Under Richard Larkins’ vice-chancellorship, community involvement came to redefine the South Africa campus. In 2008, Monash South Africa was approached by a non-government organisation looking for help. They needed space for a Saturday program to assist the primary school in the local settlement of Zandspruit. The poor township, only 5 kilometres from MSA’s beautiful new campus, houses 60,000 people on one square kilometer. The school is a collection of shipping containers, where over one thousand children learn at crowded desks with limited resources.
But it was Monash’s students who really drove the program. They effectively hijacked it. Student volunteers – as many as seventy MSA students, most of them African – provide one-on-one tutoring in basic maths and literacy. Once the study is over, they all share a barbeque lunch and play soccer.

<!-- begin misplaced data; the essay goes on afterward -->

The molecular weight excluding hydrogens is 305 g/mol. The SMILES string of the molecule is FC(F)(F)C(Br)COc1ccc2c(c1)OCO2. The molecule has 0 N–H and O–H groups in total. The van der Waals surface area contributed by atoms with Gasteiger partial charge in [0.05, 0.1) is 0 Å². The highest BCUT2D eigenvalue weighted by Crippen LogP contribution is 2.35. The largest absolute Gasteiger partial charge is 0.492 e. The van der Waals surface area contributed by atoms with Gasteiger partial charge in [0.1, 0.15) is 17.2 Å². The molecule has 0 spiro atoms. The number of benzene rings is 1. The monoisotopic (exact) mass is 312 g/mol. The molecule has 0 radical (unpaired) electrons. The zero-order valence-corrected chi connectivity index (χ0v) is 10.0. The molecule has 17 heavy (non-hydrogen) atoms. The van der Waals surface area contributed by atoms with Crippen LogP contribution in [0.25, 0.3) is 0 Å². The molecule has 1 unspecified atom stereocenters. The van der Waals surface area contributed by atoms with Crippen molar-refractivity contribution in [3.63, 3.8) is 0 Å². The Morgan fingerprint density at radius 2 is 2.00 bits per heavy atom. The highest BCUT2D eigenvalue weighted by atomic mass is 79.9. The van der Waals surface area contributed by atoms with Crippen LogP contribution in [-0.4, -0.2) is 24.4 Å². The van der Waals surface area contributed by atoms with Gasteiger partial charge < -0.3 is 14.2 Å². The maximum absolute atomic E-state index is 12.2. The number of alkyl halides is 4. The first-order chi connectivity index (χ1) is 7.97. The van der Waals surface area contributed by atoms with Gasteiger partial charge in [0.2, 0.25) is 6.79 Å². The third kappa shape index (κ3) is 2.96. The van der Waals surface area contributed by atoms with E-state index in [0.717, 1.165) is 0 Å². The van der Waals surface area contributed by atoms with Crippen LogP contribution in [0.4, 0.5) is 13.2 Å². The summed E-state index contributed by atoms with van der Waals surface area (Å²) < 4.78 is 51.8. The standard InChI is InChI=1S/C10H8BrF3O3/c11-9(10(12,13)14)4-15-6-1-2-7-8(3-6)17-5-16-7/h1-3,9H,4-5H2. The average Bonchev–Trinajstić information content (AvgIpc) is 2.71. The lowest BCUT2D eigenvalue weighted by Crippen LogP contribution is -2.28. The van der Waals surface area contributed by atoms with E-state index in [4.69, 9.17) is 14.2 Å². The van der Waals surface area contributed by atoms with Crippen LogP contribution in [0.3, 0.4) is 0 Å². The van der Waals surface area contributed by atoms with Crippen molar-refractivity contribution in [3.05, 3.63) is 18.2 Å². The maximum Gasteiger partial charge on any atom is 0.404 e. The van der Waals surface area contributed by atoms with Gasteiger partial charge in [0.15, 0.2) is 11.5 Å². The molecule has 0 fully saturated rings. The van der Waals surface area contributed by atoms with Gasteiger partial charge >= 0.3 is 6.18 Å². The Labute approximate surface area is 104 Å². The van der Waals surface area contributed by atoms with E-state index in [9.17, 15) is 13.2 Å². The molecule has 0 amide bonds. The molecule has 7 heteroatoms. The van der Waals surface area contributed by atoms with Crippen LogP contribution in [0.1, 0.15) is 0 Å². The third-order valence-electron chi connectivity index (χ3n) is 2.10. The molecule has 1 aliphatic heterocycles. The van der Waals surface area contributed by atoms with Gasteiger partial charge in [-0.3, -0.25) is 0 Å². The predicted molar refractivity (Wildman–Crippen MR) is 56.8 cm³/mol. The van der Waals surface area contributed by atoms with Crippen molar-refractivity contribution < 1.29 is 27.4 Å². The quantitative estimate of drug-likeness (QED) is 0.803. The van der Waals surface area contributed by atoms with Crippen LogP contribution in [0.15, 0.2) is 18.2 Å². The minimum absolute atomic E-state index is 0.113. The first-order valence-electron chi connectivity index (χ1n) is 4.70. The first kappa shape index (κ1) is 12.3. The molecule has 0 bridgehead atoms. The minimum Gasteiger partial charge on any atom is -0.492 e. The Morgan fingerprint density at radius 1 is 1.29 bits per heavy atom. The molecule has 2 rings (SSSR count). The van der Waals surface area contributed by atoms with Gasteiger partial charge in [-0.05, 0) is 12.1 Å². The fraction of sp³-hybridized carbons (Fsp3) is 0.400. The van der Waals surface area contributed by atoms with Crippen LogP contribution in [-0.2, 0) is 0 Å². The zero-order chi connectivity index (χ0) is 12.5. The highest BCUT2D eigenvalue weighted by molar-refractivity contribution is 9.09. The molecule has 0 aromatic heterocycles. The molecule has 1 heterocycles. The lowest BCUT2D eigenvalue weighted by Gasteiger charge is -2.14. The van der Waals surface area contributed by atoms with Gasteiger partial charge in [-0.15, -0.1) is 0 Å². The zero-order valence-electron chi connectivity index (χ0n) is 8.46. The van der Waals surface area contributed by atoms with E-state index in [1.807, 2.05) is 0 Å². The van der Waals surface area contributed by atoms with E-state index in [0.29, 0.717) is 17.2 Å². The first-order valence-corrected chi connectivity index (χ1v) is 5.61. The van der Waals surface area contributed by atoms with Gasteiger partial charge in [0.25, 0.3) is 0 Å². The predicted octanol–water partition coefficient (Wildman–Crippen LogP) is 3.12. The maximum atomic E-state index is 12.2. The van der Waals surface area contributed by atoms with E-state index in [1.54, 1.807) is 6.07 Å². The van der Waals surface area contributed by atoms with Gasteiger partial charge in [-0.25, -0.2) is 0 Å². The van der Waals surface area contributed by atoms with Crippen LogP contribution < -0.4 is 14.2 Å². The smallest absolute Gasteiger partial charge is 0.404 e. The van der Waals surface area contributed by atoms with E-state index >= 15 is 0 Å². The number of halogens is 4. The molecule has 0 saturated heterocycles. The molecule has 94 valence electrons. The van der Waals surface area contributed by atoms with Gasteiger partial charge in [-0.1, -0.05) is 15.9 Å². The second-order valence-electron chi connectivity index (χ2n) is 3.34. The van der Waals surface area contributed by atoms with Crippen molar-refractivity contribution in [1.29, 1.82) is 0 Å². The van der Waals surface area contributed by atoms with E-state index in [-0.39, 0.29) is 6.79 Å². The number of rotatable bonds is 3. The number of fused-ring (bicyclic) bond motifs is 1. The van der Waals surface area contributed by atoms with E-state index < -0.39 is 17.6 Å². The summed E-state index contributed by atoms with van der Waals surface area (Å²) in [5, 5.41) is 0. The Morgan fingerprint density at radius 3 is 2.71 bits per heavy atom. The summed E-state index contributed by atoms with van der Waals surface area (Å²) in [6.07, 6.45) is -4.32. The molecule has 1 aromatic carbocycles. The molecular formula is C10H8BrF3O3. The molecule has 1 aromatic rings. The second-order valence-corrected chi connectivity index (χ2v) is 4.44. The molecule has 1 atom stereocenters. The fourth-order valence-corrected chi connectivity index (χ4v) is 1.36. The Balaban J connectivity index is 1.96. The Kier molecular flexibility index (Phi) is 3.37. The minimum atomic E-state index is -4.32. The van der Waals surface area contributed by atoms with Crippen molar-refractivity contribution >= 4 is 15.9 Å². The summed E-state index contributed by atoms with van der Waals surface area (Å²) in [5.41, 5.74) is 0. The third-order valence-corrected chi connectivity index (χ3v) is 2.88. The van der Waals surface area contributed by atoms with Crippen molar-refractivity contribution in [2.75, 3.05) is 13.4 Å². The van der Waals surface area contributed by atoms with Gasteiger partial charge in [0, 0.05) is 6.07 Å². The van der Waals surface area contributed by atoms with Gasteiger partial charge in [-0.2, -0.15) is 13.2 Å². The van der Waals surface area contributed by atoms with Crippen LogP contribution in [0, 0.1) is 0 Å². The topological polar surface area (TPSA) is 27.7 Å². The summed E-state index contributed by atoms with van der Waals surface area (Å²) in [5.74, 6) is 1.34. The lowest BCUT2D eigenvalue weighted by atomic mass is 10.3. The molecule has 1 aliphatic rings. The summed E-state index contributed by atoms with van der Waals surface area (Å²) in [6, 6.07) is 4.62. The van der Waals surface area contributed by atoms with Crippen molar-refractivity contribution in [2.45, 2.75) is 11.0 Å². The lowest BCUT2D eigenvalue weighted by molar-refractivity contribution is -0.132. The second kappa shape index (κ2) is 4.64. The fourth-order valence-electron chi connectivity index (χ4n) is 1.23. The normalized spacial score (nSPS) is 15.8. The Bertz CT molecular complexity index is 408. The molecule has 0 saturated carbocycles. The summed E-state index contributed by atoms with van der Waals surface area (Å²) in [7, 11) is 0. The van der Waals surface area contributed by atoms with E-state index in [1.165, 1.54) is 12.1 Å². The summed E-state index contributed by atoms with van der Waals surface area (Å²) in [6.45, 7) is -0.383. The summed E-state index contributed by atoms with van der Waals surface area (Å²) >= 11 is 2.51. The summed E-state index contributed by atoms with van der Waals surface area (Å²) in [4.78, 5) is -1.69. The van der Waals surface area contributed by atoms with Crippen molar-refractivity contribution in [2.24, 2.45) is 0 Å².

In 2012, the program was extended even further to include local high school students. These students work on a program based on the high school curriculum and deisgned to boost pass rates and bridge the gap to university student. Some of the volunteers are themselves graduates of the program, who now study at MSA on bursaries.
The students at Monash South Africa have taken Sir John Monash’s words to heart, and let it guide them in their community involvement: ‘Adopt as your fundamental creed that you will equip yourself for life, not solely for your benefit alone, but for the benefit of your community’.